2. *DAV access to EGroupware
WebDAV is a protocol based on http, which enables the exchange of files over the Internet.
Based on WebDAV, CalDAV and CardDAV allow the exchange of calendar, task and address data.
Thus WebDAV allows the exchange of files (documents, iCal files, vcf files, …) over the same (mostly free) ways over the Internet (through a web proxy) as WWW data.
The EGroupware GmbH is a member of the CalConnect Consortium
EGroupware supports all *DAV access types:
||Address Book Access
||Access to calendar and tasks
||Access to (VirtualFileSystem) File Manager
In EGroupware a user (or via a group) must be granted access rights via WebDAV:
Admin/Admin/User groups/Right Mouse(context menu)/Access control
/…run rights for applications…
In a new installation, the ‘Default’ group has execution permission for WebDAV (CalDAV/CardDAV Sync). For older installations and access problems, this setting should be checked first.
Further configuration settings can be made in the user/group settings:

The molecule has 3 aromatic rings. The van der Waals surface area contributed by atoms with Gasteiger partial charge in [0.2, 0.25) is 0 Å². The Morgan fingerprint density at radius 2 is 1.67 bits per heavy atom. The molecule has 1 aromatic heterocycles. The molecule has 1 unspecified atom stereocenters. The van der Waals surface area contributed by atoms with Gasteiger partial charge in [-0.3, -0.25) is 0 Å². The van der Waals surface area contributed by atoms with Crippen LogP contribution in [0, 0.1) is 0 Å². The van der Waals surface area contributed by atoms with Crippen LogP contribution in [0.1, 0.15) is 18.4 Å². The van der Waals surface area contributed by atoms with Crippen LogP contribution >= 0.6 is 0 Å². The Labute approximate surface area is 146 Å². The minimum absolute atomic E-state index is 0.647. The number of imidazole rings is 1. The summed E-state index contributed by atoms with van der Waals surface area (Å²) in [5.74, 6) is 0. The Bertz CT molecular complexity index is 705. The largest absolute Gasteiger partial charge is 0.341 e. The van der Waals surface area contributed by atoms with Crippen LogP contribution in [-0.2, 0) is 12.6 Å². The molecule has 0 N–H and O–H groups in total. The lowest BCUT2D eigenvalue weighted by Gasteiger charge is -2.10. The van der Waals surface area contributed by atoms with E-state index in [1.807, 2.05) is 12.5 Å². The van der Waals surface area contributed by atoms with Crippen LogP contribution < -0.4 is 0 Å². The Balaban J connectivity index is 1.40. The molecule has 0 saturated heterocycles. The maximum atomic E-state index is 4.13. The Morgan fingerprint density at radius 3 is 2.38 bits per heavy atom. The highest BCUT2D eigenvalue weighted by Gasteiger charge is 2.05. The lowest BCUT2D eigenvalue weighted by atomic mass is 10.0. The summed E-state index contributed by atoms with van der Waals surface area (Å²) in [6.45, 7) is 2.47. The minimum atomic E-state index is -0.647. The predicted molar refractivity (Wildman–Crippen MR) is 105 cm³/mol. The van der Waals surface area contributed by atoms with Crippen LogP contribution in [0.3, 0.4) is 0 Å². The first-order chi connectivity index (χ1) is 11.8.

The settings can be configured (as usual) for a user/group and as a forced setting / default / personal setting.
The default configuration provides WebDAV file access and synchronization of personal data (calendar/address book/tasks) as default.
The access addresses look like this:
When using these addresses and by querying the login credentials, the corresponding personal data is determined. This means that you do not have to add a user to the path.
For the integration of the file area on a client (for example, as a drive), it is recommended that you use the address
connect the user directly in his home area (personal directory, group directories)
Since WebDAV is simply an extension of the http protocol, access to EGroupware WebDAV resources can also be tested easily with the web browser:
If you are not yet logged into EGroupware with your browser, you will be asked for your user name and password.
It is strongly recommended never to save the login data of your browser! In the basic settings of the browser the access data are in plain text!
With the WebDAV address we see the root, i.e. the basic directory. The other directories below are listed. You can now navigate in the browser:
For example, up to a file that you can then download. Further (upload, …) is not possible via the web browser.